There's one issue Hillary Clinton won't flip-flop on: accepting money from lobbyists. The Huffington Post reports:
Hillary Clinton's presidential campaign will accept donations from lobbyists and political action committees, a difference in policy from the man she's hoping to replace, President Barack Obama.
The Clinton campaign confirmed that there would be no prohibition on such donations, after The Huffington Post was tipped off by two lobbyists supportive of the former secretary of state's run for the White House.
“Hillary Clinton has a long history of taking on tough fights against special interests, whether or not they’re donors to her campaigns," said Jesse Ferguson, a spokesman for the campaign. "She strongly supports campaign finance reform and has voted for tough lobbying reform, but as long as Republican groups and candidates are going to spend millions attacking Hillary, we need the resources to fight back.”
As the liberal website correctly points out, Clinton's position on this issue is the same as it was in 2008. "The approach is consistent with the one Clinton took in her last White House run in 2008. But it differs from what Obama did that same year and four years later."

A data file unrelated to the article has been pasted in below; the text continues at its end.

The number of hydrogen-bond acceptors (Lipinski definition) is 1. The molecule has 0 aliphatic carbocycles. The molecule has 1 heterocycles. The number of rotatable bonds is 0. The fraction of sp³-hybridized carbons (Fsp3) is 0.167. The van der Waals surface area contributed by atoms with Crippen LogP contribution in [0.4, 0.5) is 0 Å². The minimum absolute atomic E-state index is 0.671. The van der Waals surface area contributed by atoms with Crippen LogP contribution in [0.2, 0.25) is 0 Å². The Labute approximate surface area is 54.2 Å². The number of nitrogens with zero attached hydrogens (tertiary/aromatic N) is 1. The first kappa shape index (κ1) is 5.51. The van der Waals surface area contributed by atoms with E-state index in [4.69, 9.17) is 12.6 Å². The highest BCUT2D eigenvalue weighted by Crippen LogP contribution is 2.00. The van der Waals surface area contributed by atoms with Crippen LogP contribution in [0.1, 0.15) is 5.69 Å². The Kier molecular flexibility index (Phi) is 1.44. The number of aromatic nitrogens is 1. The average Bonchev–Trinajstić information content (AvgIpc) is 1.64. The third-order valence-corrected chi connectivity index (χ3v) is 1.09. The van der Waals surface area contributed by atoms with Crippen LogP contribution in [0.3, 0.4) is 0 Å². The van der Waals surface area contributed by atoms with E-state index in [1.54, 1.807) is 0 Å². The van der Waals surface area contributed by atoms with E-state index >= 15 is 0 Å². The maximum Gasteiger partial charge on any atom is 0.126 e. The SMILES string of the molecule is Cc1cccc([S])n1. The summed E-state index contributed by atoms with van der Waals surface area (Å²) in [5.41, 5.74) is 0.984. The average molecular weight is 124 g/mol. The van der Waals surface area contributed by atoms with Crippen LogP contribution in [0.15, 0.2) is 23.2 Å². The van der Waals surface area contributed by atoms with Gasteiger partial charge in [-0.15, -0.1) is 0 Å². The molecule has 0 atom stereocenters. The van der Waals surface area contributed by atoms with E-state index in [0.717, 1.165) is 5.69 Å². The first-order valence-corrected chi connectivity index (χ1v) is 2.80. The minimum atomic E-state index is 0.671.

Here's Clinton, from that failed election, defending her decision to take money from lobbyists:
The public holds Congress in minimal high regard these days and if any of the members are bewildered about why this should be, they might want to consult the reporting of Eric Lipton in the New York Times, where he describes in detail the:
You would think the dearth of legislation coming off Capitol Hill might be a problem for K Street. But that would be outside-the-beltway thinking. There are other ways to skin a cat … or a taxpayer. And the lobbyists have found one. As Megan R. Wilson at The Hill writes, they are happily:
The urge to drape mundane or slightly disreputable work with a fancy title has been with us for a while. Thus garbage collectors are "sanitation engineers." Prison guards, "correction officers." Strippers, "exotic dancers." This provided some good material for the late George Carlin and became pretty much organic in Washington where all bureaucrats are "administrators" and virtually nothing is called by its right name.
There is some movement in Washington toward reforming the tax code which may sound like mere legislation but, as Nancy Cook of the National Journal writes, is being treated more like combat by some interested parties.
Today, the political class celebrates the long career of John Dingell. As of Friday nobody, not even Robert Byrd, will have served longer in either body of Congress. As the media fashions this story, we are expected not only to marvel but to feel gratitude. Whatta guy. Great public servant. Been doing it since Ike was president and a postage stamp cost three cents.
Seems K Street and Max Baucus were looking forward to a fun year of fixing up the tax code and making it stand up and salute. But now the IRS has gone and muddied the waters. As Erik Wasson and Peter Schroeder write at The Hill: